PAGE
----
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SAP teams with NetBase to support social analytics

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13th Dec 2011
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SAP is muscling in on the social analytics market after forging a partnership with NetBase to resell and support its social media analytics software.

NetBase applications ingest large amounts of data from social websites such as Facebook and Twitter, and then analyse it to give companies a sense of what people are saying about their products, strategies and brands.
The move follows Salesforce.com's acquisition earlier this year of NetBase competitor Radian6, and Oracle's recent $1.5 billion acquisition of RightNow, which has social-media monitoring software among its offerings.
SAP’s vice president of information management solution marketing, Byron Banks, told Network World that although it could have developed NetBase-like technologies on its own, partnering with the vendor gave it a faster route to market. He declined to address why SAP didn't acquire the company instead, saying SAP does not discuss its "buy versus partner" strategy publicly.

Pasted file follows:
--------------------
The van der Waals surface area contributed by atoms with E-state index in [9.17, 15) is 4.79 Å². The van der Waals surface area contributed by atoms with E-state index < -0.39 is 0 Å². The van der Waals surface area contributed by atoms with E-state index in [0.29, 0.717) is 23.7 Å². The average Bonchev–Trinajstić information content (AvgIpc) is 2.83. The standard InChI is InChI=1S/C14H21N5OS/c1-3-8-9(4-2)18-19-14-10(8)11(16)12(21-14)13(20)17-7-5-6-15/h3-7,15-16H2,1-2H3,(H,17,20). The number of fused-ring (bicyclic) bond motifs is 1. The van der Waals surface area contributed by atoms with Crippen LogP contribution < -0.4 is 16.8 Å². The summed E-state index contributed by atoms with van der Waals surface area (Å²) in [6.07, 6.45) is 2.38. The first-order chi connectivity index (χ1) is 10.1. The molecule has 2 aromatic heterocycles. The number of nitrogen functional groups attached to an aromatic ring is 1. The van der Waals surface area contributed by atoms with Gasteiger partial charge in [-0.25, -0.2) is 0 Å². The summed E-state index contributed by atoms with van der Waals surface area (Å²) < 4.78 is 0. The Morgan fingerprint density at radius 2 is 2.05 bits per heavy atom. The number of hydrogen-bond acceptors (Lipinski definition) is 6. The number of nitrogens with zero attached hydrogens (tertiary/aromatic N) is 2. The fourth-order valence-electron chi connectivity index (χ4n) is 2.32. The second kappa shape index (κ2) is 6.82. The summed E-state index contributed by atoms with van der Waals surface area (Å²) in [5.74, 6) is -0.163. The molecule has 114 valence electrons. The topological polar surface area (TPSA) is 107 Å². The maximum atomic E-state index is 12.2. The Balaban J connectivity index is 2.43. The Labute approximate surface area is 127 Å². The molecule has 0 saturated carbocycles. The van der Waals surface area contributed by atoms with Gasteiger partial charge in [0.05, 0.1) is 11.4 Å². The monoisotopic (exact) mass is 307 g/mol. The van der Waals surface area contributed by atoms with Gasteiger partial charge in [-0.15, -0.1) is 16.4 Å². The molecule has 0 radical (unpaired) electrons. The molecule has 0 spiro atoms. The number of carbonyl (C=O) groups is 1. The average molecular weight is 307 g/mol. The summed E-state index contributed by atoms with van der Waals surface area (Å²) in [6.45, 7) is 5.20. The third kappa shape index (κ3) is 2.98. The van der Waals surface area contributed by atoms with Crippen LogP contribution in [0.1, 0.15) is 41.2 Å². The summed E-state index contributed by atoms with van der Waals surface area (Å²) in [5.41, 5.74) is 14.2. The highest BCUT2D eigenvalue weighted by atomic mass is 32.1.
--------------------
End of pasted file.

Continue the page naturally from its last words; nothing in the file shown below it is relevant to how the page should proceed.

The software will be sold as SAP Social Media Analytics starting in January, with pricing will be based on user seats and the number of topics a company wants to track, said Lisa Joy Rosner. The companies have declined to provide more specific pricing information.
NetBase's cloud-based system has a 30TB database of social media information that gets refreshed on an ongoing basis at the rate of about 90 million posts per day, according to Banks. "Anyone can connect to this system and get access to a year of trend data."
SAP has come up with about a dozen potential integration points with its other products, including a number of CRM (customer relationship management) modules and various members of its Business Objects BI (business intelligence) portfolio. None of those integrations will be available at launch, but customers will have access to a Web-services API (application programming interface) that they can use for immediate projects.
SAP is hoping to push the NetBase product to beyond the marketing department, Banks said. Sales people can use it to fine-tune pricing strategies and get closer to customers, while consumer product development groups can improve their planning processes, he said.

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